The use of the camera angles and the camera movement shows how isolated William and Jamal are. Jamal is afraid for anyone to know how smart he really is, and William does not want anyone to know he is still in the area. We can see that William chooses to keep the world out by the six or so locks he has on his door. We know Jamal does not want anyone to know how smart he is, because when he writes in his journal at school he hides it in his locker so no one will see what he is doing.
Freedom Writers is another great movie showing how one person can impact someone’s life so much and make them change into a completely different person. Hilary Swank plays, Erin Gruwell, a new teacher at Woodrow Wilson high school, is teaching a new group of freshmen and she learns very quickly why no one else has taken their time with these kids. All of the kids in her class have had a rough upbringing and have been affiliated with gangs their whole lives. Of course, to make matters worse they are all apart of different gangs and they hate each other. Marcus got kicked out of his house because he got involved with gangs, Eva has to go to court and lie to save her own even though she knows it is wrong, and Andre is still selling drugs even after seeing his brother get prison time. Erin finds a way for them to realize that they are all the same in some way and that they have all suffered similar pains. This makes them realize that they are all fighting the same battle and they are not that different. Erin makes the classroom their safe place, somewhere they can be their selves and be friends. All of the students do a complete 360, they stop dealing, they do better in school, and they realize they have a future outside of a gang. Erin is facing her own battles at home, but these kids make everything better to her. Seeing them succeed and start to think about their future is what makes her happy. This group of kids who took a liking to her very quickly helped her realize this is what she is supposed to be doing, this is her calling. By the end of the movie Marcus goes back home and tells his mom he is sorry, Eva does the right thing and tells the truth in court even though it puts her at risk with her own gang and her father, and Andre stops selling drugs.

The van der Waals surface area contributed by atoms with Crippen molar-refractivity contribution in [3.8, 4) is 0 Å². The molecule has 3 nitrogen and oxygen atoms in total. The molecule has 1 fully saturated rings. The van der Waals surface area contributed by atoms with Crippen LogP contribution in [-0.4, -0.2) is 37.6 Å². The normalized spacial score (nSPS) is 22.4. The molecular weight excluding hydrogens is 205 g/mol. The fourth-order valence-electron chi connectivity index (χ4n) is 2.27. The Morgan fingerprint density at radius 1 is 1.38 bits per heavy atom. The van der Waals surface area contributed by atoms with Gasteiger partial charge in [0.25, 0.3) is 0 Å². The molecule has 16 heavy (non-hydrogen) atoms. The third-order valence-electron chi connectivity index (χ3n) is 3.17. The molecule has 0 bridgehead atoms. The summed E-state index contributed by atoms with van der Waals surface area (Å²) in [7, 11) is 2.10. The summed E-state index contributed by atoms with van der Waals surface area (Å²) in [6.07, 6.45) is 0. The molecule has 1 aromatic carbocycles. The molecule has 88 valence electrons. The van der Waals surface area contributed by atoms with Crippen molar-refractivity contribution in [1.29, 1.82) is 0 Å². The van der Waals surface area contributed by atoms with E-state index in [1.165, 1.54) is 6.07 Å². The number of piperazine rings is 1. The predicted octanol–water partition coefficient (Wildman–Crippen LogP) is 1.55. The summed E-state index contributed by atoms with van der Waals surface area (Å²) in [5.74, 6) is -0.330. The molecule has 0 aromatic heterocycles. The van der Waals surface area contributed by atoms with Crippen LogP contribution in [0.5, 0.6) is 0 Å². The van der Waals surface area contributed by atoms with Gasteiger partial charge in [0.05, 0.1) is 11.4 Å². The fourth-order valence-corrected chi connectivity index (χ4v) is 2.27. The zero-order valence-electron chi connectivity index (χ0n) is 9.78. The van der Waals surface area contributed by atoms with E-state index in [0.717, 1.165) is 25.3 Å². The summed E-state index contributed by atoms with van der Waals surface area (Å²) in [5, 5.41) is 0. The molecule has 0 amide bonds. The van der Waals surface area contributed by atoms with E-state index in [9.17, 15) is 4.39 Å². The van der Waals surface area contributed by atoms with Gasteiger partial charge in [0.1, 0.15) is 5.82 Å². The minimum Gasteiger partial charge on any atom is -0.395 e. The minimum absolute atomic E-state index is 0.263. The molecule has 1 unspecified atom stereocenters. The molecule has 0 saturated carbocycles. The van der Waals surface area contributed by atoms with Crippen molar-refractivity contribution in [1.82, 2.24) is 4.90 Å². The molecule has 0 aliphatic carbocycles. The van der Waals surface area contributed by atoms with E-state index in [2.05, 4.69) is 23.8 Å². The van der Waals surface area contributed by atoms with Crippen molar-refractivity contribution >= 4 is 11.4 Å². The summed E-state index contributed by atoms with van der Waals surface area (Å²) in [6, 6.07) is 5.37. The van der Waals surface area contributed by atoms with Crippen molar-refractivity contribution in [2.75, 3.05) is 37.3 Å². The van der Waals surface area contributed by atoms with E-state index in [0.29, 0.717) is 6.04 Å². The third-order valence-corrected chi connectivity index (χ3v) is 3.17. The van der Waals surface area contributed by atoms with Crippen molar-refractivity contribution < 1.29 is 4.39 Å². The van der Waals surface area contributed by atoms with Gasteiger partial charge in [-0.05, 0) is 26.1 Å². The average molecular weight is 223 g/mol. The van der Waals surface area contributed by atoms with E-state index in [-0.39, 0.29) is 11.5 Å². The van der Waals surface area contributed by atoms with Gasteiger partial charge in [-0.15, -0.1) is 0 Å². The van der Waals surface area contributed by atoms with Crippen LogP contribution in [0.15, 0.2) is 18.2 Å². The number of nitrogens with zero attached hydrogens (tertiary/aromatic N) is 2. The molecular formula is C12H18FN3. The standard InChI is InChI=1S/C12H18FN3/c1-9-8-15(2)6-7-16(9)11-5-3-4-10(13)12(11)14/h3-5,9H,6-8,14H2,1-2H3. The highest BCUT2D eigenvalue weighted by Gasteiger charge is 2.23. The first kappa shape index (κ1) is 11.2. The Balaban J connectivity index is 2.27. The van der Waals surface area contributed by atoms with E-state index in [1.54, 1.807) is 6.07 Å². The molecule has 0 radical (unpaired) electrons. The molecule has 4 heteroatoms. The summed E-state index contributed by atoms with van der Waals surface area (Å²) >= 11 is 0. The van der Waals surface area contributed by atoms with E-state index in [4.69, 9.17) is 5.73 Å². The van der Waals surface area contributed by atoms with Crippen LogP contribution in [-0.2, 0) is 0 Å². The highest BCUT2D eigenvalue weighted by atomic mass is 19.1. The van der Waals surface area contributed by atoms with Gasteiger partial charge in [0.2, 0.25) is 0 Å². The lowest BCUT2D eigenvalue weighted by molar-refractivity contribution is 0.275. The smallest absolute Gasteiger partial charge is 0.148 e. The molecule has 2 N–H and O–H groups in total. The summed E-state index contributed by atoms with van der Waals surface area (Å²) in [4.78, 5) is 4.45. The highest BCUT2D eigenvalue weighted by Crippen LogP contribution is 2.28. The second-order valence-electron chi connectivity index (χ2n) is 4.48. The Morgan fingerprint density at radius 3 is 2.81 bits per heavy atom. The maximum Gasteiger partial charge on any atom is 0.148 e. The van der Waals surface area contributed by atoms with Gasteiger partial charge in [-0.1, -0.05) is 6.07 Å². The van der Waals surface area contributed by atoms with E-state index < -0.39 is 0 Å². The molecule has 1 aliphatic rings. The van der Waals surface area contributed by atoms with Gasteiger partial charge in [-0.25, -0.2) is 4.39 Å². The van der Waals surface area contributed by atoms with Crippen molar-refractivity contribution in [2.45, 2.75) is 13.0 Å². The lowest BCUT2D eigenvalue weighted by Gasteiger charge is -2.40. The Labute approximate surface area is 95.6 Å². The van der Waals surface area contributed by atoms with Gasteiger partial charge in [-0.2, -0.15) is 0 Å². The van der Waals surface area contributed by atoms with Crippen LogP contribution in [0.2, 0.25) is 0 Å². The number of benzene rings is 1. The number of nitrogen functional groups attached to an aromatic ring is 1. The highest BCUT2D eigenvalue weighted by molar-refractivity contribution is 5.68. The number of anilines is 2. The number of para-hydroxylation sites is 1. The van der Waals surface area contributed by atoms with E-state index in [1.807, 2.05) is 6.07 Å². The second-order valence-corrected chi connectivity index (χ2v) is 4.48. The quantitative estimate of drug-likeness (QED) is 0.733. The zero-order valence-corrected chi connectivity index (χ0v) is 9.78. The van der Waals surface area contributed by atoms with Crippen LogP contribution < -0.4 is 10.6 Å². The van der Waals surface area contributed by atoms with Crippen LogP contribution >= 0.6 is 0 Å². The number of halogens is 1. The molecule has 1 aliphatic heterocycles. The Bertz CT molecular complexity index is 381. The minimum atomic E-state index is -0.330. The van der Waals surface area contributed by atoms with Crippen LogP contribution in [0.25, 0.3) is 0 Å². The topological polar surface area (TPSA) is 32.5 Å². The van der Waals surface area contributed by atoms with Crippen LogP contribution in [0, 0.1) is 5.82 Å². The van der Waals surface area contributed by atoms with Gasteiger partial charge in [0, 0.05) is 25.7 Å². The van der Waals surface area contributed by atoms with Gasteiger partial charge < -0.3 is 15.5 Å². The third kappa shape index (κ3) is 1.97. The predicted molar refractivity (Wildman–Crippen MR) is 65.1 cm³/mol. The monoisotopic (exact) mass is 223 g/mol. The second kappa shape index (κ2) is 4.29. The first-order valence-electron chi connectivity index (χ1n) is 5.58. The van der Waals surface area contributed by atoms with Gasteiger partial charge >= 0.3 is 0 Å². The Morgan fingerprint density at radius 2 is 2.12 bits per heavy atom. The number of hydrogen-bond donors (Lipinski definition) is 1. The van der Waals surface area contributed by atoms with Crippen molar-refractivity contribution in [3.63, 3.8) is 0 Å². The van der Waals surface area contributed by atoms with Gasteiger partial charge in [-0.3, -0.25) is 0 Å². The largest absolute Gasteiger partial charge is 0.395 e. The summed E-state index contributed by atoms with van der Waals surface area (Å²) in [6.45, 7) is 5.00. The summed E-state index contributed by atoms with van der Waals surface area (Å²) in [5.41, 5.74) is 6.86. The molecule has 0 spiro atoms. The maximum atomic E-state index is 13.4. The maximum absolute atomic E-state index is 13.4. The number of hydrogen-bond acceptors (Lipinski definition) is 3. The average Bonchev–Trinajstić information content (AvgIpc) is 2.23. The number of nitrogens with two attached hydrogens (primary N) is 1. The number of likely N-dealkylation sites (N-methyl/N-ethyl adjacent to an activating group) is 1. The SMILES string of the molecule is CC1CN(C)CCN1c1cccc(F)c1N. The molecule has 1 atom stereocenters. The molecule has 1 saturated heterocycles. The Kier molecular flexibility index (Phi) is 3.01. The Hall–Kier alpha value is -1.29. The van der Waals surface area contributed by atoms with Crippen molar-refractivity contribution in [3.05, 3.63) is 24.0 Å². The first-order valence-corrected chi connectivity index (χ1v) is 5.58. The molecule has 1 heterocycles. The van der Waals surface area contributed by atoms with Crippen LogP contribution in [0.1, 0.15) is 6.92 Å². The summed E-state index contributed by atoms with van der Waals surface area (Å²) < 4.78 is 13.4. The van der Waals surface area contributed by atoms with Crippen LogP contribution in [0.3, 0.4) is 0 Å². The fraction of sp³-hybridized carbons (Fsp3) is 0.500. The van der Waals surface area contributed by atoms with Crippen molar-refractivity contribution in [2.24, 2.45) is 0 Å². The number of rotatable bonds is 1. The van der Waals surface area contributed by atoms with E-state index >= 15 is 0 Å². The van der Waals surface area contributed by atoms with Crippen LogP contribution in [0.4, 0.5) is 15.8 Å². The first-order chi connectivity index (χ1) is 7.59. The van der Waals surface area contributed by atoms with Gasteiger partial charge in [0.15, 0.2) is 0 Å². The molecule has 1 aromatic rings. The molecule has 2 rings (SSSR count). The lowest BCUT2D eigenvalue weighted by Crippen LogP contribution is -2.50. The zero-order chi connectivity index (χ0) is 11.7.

Some film technics used in Freedom Writers is when the fight broke out in the school yard it showed all the different races fighting each other and it made a point to show the kids in her class fighting with one another. It really puts into perspective how much these kids hate each other in the beginning for the audience and for the teacher, Erin. Another excellent camera technique is when Erin has them step up to the line when a question applies to them during parts of the scene the camera is only angles at their feet, not their faces. Showing that they are all the same, everybody has their problems no matter what race you are.
All of these movies have the same ideology, which is, someone of importance believing in a kid who everybody else has labeled a lost cause. Even though in these three movies the background information of the characters are different, they are all fighting the same battle. Will was abused as a child and was raised with no one believing in him, Jamal had a good home life, but had to deal with racial stereotypes, and the students in room 203 were all raised to fight for their own. Each mentor found a way that worked to teach these kids that they had a bright future and that someone was fighting for them. Another great running theme in these movies is how the students help the mentors get their lives back. The therapist, Sean, in Good Will Hunting is much like William Forrester, in Finding Forrester, because they have both suffered the deaths of a loved one and have closed themselves off from the world. Until these kids come into their lives and make them realize they are letting life slip away.